Rashomon response - Rashomon In a Grove Significance The...

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Rashomon / In a Grove Significance The story of Rashomon by Ryunosuke Akutagawa is very socially and culturally significant in both 1950’s society and even today. Many themes and symbols in the short story are to be understood and seen in everyday life. The giant gate in the story is seen in similar forms around the world, usually representing the entrance into a major city or town. Once in a city, many times the culture is significantly different than that of the surrounding areas. In the story, the servant enters through the gate, where he soon experiences and sees things he never had before. He encounters the dead women who used to sell fake fish meat for money, and the lady stealing hair from copses to make wigs. These events symbolize how in a culture like that, perhaps “city life” may require unethical actions to survive. In the real world, many socially acceptable things within a culture like this would never be tolerated in more suburban towns where crime and chaos are much less. Here it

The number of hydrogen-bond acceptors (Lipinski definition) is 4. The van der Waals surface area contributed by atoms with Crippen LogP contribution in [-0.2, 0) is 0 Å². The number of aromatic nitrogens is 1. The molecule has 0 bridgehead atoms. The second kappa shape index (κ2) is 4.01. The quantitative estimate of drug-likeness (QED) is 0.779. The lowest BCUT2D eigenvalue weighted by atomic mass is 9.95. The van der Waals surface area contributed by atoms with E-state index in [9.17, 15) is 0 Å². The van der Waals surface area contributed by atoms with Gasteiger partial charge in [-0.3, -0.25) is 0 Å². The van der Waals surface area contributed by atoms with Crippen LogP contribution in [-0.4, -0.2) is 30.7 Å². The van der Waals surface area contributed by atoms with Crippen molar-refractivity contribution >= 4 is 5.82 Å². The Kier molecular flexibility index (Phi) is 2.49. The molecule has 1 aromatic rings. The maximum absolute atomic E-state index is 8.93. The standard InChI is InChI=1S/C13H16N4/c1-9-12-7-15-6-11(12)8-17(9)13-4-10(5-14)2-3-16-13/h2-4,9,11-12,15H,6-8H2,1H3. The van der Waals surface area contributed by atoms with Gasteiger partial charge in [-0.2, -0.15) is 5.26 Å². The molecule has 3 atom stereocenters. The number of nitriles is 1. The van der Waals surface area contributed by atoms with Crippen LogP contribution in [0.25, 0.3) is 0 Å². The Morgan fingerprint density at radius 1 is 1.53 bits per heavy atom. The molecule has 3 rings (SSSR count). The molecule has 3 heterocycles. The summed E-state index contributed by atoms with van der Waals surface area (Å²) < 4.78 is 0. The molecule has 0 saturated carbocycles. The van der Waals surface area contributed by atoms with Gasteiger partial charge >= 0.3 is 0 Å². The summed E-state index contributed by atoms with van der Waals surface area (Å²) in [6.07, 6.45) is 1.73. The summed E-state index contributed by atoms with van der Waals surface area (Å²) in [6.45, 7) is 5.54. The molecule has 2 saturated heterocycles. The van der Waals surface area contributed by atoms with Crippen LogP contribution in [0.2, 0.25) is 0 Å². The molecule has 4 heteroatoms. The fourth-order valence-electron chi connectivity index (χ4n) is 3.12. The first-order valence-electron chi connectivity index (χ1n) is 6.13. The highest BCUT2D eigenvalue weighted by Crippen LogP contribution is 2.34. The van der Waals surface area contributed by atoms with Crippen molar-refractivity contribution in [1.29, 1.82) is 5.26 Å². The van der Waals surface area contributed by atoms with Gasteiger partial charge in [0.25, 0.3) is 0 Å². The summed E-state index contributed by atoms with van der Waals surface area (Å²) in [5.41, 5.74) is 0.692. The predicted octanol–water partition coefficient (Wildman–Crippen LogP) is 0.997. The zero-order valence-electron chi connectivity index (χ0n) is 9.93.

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  • Spring '08
  • Bowlin
  • Reality, Ryūnosuke Akutagawa, socially acceptable things

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